Skip to main content

Fire and Rescue Services

Volume 543: debated on Monday 30 April 2012

2. What assessment he has made of the potential effect of funding reductions on the operational activities of fire and rescue services. (105714)

4. What assessment he has made of the potential effect of funding reductions on the operational activities of fire and rescue services. (105716)

5. What assessment he has made of the potential effect of funding reductions on the operational activities of fire and rescue services. (105717)

13. What assessment he has made of the potential effect of funding reductions on the operational activities of fire and rescue services. (105726)

17. What assessment he has made of the potential effect of funding reductions on the operational activities of fire and rescue services. (105730)

Operational matters are best assessed at the local level. It is for each fire and rescue authority to determine the operational activities of its fire and rescue service through its integrated risk management plan, which is subject to consultation with the local community.

I am extremely proud of the Cleveland fire service, which looks after the area of highest industrial risk in Europe. Its proactive work in Teesside communities has driven down house fire numbers, which have gone down and down, and it has excellent working plans with local companies. I am told that owing to the drastic agenda being pursued by the Tory Government, Cleveland has lost or will lose 180 firefighters. The Government are playing with people’s lives so I would like to know what the Minister’s message is to people in my communities, and who he will blame when there is a tragedy there.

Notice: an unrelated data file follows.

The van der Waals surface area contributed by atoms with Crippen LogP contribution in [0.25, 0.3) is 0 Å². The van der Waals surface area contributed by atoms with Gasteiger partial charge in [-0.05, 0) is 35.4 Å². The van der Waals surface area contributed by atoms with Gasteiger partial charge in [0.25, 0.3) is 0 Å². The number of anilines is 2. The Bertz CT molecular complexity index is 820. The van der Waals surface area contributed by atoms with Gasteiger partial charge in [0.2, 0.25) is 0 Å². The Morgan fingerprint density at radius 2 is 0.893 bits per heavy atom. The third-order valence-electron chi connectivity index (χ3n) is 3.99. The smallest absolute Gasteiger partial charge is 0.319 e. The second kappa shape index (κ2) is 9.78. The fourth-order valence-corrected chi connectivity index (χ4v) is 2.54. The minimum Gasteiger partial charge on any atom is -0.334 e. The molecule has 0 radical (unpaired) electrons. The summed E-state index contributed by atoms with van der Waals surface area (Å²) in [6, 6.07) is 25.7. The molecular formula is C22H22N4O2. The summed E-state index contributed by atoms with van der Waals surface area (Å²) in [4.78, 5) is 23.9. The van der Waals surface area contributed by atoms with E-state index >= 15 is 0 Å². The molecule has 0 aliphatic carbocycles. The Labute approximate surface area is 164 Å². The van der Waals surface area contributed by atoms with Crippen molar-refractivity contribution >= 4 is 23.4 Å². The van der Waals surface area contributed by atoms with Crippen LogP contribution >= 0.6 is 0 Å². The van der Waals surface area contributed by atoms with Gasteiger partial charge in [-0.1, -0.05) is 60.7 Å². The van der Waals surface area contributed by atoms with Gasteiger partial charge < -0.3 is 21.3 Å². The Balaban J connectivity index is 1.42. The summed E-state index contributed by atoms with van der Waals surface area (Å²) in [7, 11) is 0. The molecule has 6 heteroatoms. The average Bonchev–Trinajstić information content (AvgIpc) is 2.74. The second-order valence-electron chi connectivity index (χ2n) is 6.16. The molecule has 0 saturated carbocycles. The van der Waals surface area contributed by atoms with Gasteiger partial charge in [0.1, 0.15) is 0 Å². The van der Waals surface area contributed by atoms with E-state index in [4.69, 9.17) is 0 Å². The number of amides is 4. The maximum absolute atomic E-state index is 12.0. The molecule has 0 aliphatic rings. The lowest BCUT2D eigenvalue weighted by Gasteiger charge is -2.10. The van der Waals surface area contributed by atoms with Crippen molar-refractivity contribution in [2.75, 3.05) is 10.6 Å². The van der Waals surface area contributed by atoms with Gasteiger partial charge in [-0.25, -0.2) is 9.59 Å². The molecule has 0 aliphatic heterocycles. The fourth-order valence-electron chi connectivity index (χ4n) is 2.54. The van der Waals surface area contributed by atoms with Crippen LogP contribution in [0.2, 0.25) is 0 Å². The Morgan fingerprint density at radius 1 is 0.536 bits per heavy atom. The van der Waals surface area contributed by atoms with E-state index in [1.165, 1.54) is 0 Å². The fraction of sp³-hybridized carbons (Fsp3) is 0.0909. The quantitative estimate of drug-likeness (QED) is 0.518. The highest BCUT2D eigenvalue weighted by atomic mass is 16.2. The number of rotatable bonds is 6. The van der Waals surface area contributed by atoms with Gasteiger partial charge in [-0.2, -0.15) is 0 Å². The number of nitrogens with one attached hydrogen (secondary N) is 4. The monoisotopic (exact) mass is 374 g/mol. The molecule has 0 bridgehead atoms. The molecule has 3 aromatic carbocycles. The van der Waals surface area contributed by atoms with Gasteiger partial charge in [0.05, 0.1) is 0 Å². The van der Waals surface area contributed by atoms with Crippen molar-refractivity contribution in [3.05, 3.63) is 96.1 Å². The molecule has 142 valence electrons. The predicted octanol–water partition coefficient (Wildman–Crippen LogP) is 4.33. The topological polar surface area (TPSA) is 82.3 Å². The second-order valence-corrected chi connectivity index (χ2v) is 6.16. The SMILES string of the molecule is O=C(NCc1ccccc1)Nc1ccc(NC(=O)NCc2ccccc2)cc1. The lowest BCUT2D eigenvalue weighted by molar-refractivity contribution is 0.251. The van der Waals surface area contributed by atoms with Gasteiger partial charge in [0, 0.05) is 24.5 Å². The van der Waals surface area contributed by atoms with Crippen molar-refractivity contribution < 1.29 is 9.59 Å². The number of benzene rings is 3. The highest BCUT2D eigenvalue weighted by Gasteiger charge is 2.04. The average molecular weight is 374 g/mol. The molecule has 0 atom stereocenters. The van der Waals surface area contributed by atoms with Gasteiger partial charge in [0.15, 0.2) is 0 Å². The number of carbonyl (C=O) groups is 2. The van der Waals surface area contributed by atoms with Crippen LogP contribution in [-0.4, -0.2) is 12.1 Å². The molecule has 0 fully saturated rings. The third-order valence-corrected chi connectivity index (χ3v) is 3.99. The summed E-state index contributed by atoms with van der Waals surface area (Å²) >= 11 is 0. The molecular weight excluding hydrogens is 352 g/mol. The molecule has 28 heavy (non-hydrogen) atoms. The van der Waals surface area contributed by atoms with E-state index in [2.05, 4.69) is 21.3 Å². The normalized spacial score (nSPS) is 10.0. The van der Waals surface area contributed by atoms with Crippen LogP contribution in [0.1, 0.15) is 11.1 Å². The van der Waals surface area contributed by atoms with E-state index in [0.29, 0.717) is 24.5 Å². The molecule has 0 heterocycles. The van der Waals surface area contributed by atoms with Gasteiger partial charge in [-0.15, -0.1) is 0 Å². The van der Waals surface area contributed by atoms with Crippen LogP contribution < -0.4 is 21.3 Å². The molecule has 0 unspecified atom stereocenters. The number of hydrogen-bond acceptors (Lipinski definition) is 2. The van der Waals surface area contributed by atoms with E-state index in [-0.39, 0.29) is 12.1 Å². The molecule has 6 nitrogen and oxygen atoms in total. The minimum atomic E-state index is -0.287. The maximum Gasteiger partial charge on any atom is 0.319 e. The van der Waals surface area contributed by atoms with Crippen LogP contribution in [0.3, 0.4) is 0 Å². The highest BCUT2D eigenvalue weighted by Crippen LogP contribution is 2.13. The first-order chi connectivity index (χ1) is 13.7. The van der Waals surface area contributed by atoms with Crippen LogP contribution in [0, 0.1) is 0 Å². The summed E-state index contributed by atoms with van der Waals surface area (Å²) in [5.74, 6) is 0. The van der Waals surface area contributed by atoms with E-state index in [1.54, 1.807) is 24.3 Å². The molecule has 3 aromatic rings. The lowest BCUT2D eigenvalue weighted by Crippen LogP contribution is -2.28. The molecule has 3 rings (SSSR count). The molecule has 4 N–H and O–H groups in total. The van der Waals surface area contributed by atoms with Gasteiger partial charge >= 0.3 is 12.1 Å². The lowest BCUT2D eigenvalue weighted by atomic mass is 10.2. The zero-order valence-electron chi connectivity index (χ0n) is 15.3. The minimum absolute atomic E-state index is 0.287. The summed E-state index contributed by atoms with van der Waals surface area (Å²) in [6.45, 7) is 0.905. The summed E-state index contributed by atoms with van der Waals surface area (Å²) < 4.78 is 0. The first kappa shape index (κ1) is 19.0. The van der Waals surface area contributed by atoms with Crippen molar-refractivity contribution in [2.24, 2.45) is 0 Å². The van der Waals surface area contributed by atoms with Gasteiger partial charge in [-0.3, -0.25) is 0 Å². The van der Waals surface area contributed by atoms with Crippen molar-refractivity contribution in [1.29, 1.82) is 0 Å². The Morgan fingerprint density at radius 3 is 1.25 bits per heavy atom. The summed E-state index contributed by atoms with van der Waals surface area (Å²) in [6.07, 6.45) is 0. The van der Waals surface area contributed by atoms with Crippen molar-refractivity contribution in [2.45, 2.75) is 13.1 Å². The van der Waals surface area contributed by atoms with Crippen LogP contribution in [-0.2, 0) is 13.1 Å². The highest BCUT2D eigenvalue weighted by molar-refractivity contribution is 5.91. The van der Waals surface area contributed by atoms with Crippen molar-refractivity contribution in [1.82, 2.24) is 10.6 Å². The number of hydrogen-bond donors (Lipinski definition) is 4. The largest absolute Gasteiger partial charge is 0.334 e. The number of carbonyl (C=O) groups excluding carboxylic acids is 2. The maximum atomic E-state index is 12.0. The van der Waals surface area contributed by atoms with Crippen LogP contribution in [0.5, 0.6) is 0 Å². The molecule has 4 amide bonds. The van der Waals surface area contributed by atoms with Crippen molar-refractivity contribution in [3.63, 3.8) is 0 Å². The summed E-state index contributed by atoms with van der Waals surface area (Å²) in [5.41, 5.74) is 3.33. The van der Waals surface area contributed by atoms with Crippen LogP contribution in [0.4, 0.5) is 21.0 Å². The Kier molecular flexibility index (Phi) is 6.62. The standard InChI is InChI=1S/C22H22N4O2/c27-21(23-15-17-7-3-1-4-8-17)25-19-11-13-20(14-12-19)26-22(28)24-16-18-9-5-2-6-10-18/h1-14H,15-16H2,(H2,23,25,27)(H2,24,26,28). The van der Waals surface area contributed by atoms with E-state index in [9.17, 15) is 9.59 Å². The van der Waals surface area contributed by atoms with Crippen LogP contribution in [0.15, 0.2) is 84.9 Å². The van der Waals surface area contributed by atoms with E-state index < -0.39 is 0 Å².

The Cleveland fire service does excellent work. The risks that it deals with on its territory are recognised by the fact that its funding per head of population by formula grant is the highest in the country and more than twice that received by many authorities in other areas.

It is estimated that South Yorkshire fire and rescue service will lose 100 firefighters’ jobs. It is all very well for the Minister to say, “We’ll pass the budget cuts down and somebody else has to take the responsibility.” What happens if response times increase in South Yorkshire and the people in South Yorkshire, who are not a party to the decision that has been taken by the Government to cut the budgets, feel unsafe in their beds at night?